The Logitech UE Boombox is a special device that is good at very specific things. Its major selling point is its wireless connectivity and battery operation. The battery incorporated into the device should, according to Logitech UE, give you 6 hours of play time. Our battery tests show that it is totally possible to get the unit to last for over 6 hours even while using Bluetooth. At moderate volume level, you will be able to get around six and a half hours of play. For use on the go - in some places where you may have to raise the volume because of considerable noise levels - battery life drops to around four and a half to five hours. This is also dependent on what sort of music you play; temperature also plays a role since it is running on a battery.
The unit is light and handy enough to enable you to take it with you. Its long, slender form-factor makes it quite easy to pack into a backpack. Why Logitech UE decided not to include some kind of carrying pouch is beyond me - one would have made it much easier to carry the boombox around.
The first test was conducted at home. The unit was fired up and connected via Bluetooth to a Samsung Galaxy SIII. The whole affair was painless: you just turn Bluetooth on your phone on, push the Bluetooth sign on the boombox, and, voila, the two units find each other. Once the pairing is complete, a little sound played by the boombox tells you that the pairing was successful. After the pairing is complete, you are ready to play music. The volume can be adjusted on the unit via the +/- signs, or on your phone. There is a slight delay after you begin to play a tune, but it is nothing horrible. Multiple devices can be connected at the same time, which is quite handy when you have a lot of eager friends around that want to show everyone their newest music finds at parties.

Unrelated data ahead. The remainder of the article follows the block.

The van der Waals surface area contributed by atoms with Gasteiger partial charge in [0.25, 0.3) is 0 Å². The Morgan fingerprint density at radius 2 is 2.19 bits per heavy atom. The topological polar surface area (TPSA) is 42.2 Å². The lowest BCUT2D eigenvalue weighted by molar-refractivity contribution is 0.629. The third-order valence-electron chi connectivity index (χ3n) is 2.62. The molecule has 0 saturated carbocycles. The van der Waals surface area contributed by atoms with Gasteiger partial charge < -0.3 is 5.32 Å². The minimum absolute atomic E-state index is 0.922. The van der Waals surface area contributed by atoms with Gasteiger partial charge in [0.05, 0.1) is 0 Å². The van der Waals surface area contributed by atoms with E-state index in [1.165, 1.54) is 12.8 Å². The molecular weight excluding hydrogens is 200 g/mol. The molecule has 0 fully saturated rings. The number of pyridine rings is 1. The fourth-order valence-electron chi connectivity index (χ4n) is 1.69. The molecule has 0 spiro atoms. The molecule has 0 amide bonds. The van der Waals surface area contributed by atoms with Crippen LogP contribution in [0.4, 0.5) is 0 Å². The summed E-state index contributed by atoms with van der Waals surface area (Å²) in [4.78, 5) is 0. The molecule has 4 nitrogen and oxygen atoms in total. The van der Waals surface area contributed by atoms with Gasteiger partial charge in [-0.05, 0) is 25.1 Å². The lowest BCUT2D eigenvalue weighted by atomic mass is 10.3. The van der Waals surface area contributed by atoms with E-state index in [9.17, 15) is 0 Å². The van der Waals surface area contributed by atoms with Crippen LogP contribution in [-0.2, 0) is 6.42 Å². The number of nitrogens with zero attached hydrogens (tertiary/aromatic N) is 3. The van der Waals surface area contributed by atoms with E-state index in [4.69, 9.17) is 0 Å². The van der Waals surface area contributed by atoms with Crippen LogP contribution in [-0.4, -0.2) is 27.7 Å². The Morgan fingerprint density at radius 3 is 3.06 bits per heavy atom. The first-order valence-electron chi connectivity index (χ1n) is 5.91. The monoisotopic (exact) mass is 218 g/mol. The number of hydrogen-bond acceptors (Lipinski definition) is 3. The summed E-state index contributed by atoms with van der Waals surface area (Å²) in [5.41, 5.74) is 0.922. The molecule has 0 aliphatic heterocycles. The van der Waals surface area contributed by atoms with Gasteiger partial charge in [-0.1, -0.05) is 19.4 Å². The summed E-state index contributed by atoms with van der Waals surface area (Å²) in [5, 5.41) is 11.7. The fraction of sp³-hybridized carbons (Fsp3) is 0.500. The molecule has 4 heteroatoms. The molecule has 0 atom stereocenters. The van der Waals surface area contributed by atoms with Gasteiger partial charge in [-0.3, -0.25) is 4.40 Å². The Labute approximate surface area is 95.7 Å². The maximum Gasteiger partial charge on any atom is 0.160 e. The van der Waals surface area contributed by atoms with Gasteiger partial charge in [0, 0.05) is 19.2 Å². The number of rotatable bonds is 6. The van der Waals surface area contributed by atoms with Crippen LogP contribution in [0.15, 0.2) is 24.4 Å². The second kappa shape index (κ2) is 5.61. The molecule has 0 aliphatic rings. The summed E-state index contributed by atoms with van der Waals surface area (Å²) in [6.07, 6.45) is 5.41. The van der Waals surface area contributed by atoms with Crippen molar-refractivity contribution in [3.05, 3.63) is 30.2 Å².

Sound quality of the device is pretty good considering it is portable. Its background noise is pretty high, but not obtrusive unless you are sitting and doing critical listening at home. Of course, a blacker background would be better, but there is a trade-off here. The bass is pretty weak and depends somewhat on the settings you are using. Generally, the bass extension is quite bad, but it does maintain an impressive linearity until the drop off; that is, for a portable device. The bass does not sound bad at all, but it is not great either. The midrange is totally acceptable, albeit slightly lacking in the texture department. Detail-wise, it is on par with the Qinpu V-1.8 speakers and completely outdoes the Travagan's Mini Speakers. Bass-wise, it is actually better equipped than the Qinpu V-1.8 powered by the Travagan's Green, which is quite impressive. Background noise is, however, a lot higher on the boombox.
The midrange is pushed back in the mix , and it is not as detailed as one would hope, but it is sufficient in a noisy environment. You can fix it a bit with a little EQing, but do not expect miracles in the bass and midrange departments. Compared to iPod docks, sold for around the same price point, the boombox does really well. The background noise-level is higher than usual, but the performance is very similar. The boombox is, of course, easier to use and take along than most iPod docks because you can physically decouple the player from the device.